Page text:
The Orchestrion is a machine which has been humanised (or gives the illusion of such) It is a very tight but flexible sounding 'ensemble'all under the control of Mr Metheny.

I felt a little underwhelmed on first listen but several plays later this album really begins to grow in the memory. There are a lot of very complex things going on in this music, structurally, rhythmically and melodically & Pat plays some wonderful melodic solos over all of this.

Pat has always done his own thing musically and often taken some wide detours on his musical journey (Song X, Zero tolerance for silence, the sign of 4 etc) Orchestrion unlike those albums follows more in the footesteps of the PMG albums/Secret Story and the way up. If the fans wish to follow that is up to them.

The songs on the album (all multi instrumental) have all the hall marks of a Metheny composition but the orchestrion allows him the personal freedom to change the songs often subtly and to do new things. There are new twists to a lot of the music here and like 'Secret Story' the spaces are often filled with great detail in the sound.

The first track is one of the many highlights on the album and is a little reminiscent of 'first circle' from the album of the same name. It builds to a wonderful climactic apotheosis. There are a lot of time changes in the songs which keeps the listener's attention also.

Some attention has been brought to the quality of the drumming/bass playing on this album, namely that it is not up to the standards of a Mcbride or a Sanchez. I think this is asking over and beyond the possibilities of Pat and the orchestrion. The bass and drumming segments are definitely functional within the compositional structure of the works here and while not sounding like a well honed bass/drummer do a very fine job. One has to remember the bass parts on albums like 'New Chautauqua' and 'As falls wichita...' which Pat played himself. Those were obviously not as good as a well crafted bass player but did the job within the context of the pieces. Overall critics have very positive things to say about this album. I'm sure if we get an 'Orchestrion 2' it will be even better than this one.

My only criticism of the album is that it feels too short (this is not the case though in reality it is around 54 mins) which indicates that the album is definitely engrossing.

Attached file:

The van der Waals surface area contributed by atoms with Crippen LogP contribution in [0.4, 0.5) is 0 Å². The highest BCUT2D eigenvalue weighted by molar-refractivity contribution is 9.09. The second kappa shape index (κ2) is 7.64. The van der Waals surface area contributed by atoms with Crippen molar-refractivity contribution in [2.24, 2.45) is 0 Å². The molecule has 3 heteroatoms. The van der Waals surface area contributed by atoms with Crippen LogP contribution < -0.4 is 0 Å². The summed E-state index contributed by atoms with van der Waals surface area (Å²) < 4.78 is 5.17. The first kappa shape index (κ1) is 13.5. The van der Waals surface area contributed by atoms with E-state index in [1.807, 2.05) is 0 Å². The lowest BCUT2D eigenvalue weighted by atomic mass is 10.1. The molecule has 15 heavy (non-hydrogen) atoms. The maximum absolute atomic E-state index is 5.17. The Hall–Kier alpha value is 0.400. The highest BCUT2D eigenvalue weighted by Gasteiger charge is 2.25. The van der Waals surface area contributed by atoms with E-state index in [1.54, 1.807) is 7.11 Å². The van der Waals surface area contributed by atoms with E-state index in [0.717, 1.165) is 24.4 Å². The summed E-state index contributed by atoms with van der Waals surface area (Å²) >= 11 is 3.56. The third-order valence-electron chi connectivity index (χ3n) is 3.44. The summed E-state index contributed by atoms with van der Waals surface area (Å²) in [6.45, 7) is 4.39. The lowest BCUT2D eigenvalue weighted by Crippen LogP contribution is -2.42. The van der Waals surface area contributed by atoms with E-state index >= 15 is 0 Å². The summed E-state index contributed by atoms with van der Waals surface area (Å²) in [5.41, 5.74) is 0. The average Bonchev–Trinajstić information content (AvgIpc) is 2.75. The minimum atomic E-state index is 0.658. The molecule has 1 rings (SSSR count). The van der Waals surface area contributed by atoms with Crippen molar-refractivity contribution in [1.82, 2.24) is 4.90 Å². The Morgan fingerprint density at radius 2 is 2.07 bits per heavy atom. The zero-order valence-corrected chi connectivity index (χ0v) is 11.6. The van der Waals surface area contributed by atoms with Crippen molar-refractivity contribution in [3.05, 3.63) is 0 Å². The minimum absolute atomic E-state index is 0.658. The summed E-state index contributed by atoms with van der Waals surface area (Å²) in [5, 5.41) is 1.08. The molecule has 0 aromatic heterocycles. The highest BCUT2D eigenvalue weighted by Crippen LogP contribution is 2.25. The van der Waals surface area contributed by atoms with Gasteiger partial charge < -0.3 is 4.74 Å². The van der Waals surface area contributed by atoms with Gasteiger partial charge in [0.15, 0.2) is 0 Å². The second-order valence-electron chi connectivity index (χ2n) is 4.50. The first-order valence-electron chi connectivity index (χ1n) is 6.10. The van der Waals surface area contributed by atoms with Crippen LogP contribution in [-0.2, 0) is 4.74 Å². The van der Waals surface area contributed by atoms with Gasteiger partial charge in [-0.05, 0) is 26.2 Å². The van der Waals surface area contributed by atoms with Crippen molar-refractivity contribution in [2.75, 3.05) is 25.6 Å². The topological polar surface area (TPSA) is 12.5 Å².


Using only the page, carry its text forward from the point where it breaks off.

Albums which are immediately likeable usually don't get played much ultimately (in my experience) This one though will certainly be played a lot. Sadly some fans seem to be somewhat resistant to this new device and change of Pat's, for those who decide to stay the course there are many rewards.

Highly recommended.
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5 of 6 people found the following review helpful
on 10 May 2010
This is Pat Metheny's latest solo work and probably his most interesting since New Chautauqua but technology has advanced since that early album.
The album was apparently inspired from Metheny playing around with hig Grandads player piano when he was a child. The original orchestrations were mechanically played mini orchestras from the 1800's based around the piano Metheny has taken it a step further.
This huge machine dwarfs him on stage with all its custom made instuments which Metheny controls though his guitar via solenoids and a MIDI.
The 15 minute title track is pure upbeat Metheny with a slighty folky overtures but works very well as a piece and to listen to it you would not guess the majority of the instrumentation was a machine with Metheny playing over the top.
The more insular pieces Entry point and Soul search don't work as well,like a drum machine on a west coast Jazz album from the mid nineties the music misses that human touch.
If you were not aware of the creativity and ingenuity of this modern master you would ask why he bothered? His fans allow him his indulgence albums simply for those sublime moments that few modern Jazz masters have matched.
To be effective you need to see the piece performed live,when I saw him perform it recently in London the Orchestration machine broke down! As Metheny said at the time his worst nightmare. Myself and many others in the audience were secretly relieved as he then performed a lovely solo set of vintage material. Not a Metheny classic but real officianados of the man fans will not be disappointed.
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4 of 5 people found the following review helpful
on 28 January 2010
Let's be clear: I don't see any issue if mechanical or electrical devices are adopted for making music. For instance overdubbing, midi sequencing, sound processing are widely used; no need to complain or be opinionated as long as the result (the music) is satisfying. So my review is about how good the final result is to my hears, without thinking to who is actually playing.